Brand Loyalty

I am sitting at my desk at work, waiting for a phone call from a woman I’ve been courting. I have been doing so all day. She was supposed to call me last Friday, but she didn’t.

“Maybe she’s trapped in a car underwater, screaming out my name,” I told myself this morning, full of hope that she’d escape her watery grave, and call me today. But it’s almost 5 PM, and she hasn’t called.

Throughout the day, I did the things you do when you’re waiting for a call from a girl. I picked up the phone every five minutes to see if it was working. Then, I checked voicemail to make sure she didn’t call while I was testing the phone line. I walked away from my desk in hopes that if I played hard-to-get, she would call. I phoned my parents, and was nice to them, praying that God would reward me for being a good daughter.

Nothing worked. She didn’t call.

Before we get much farther into this story, I need to tell you about my job. I work for a Brand Name Company. If I told you the name, you would recognize it. You probably would get misty-eyed, and say something like, “I grew up on (insert Brand Name of Company here).” It’s the type of company that causes people to get sentimental and weepy.

For years, I worked as an editor for the Company. One day, I asked the President of the Company if he was losing weight, and he responded, “You’re promoted!” Now, my job is to secure multimillion-dollar partnerships with other Brand Name Companies.

This is not as difficult as it may seem. Brand Name Companies like to do business with other Brand Name Companies. They especially like to do business with my Company, because it is beloved by the American people.

The woman who promised to call works for a Brand Name Company that is not beloved. In fact, anyone who reads the financial pages knows that her Company is troubled, and is in no position to be jerking around a much-loved, much-admired Company like the one I work for.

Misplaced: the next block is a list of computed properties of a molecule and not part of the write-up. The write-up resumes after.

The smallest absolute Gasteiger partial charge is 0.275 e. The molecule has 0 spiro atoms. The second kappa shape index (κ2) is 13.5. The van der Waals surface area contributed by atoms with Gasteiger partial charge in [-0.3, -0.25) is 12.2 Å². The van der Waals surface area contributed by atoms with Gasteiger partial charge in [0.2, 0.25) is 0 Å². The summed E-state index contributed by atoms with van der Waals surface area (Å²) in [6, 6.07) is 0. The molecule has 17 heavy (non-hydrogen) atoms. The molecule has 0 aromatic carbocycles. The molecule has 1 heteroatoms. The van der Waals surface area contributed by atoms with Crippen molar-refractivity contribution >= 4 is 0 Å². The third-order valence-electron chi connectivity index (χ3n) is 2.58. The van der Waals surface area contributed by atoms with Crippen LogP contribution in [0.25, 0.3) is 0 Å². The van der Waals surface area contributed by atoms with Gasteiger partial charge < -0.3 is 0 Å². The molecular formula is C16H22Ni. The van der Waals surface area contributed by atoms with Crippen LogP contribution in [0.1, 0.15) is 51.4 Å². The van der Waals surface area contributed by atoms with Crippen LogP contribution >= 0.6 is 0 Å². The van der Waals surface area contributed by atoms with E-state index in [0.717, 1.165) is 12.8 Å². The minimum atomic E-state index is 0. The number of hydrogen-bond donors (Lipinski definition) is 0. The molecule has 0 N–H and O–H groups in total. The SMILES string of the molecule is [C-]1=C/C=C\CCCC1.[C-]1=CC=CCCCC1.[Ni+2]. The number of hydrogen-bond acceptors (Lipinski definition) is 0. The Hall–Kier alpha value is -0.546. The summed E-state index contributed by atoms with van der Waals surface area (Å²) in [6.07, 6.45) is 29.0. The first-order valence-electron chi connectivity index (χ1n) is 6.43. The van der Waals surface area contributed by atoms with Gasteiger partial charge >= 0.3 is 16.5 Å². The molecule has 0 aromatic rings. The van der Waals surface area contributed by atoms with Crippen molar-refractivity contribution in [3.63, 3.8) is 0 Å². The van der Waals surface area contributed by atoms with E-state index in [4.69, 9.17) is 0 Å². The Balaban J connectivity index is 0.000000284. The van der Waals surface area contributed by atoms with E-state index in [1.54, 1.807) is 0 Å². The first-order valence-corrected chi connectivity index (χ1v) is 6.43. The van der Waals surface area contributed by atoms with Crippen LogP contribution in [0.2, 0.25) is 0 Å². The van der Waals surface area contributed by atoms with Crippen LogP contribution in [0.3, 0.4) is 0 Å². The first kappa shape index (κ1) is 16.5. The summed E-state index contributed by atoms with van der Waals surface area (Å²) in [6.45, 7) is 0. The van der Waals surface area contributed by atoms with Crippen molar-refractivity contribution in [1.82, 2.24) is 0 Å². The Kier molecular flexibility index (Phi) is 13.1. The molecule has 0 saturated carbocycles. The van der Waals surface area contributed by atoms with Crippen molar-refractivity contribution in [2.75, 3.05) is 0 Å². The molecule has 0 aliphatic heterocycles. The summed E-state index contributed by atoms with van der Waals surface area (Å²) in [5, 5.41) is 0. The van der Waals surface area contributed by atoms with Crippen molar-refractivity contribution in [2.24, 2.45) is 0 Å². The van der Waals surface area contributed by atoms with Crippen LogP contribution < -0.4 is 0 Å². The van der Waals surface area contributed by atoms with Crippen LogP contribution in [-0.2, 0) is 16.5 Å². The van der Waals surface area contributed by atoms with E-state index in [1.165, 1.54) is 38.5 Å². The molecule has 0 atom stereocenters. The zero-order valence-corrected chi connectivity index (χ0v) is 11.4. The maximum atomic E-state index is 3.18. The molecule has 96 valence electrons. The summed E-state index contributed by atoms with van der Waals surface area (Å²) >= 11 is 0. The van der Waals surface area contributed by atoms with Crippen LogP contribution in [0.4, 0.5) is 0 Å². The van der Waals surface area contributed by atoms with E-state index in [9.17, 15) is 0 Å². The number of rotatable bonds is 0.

She promised to call on Friday to tell me how many millions of dollars her troubled Company would give my beloved Company. But she never called.

Her Company reminds me of all the women who have rejected me over the years. Like the Company, they also are deeply-troubled. They, too, do not call when they are supposed to. They would steal old folks pensions and dump industrial waste into the environment if they could.

At the end of the day, the President of my Company asked me if I ever got the call. I put my head into my hands, and I whimpered. He told me that he still loved me, even if the stupid woman from the troubled Company doesn’t.

It was like having your Mom tell you she loves you after she learns your heart has been destroyed by a heartless girl you love more than life itself. It doesn’t make me feel better.

Just then, the phone rang. It was she! She told me that her Company would not pay us one red cent. Instead, she suggested that my Company pay her Company millions of dollars.

“Yes!” I said, as my heart throbbed. “Anything! I’m just so happy you called!”

Hey, I wrote a book! You can buy Dateland on Amazon.

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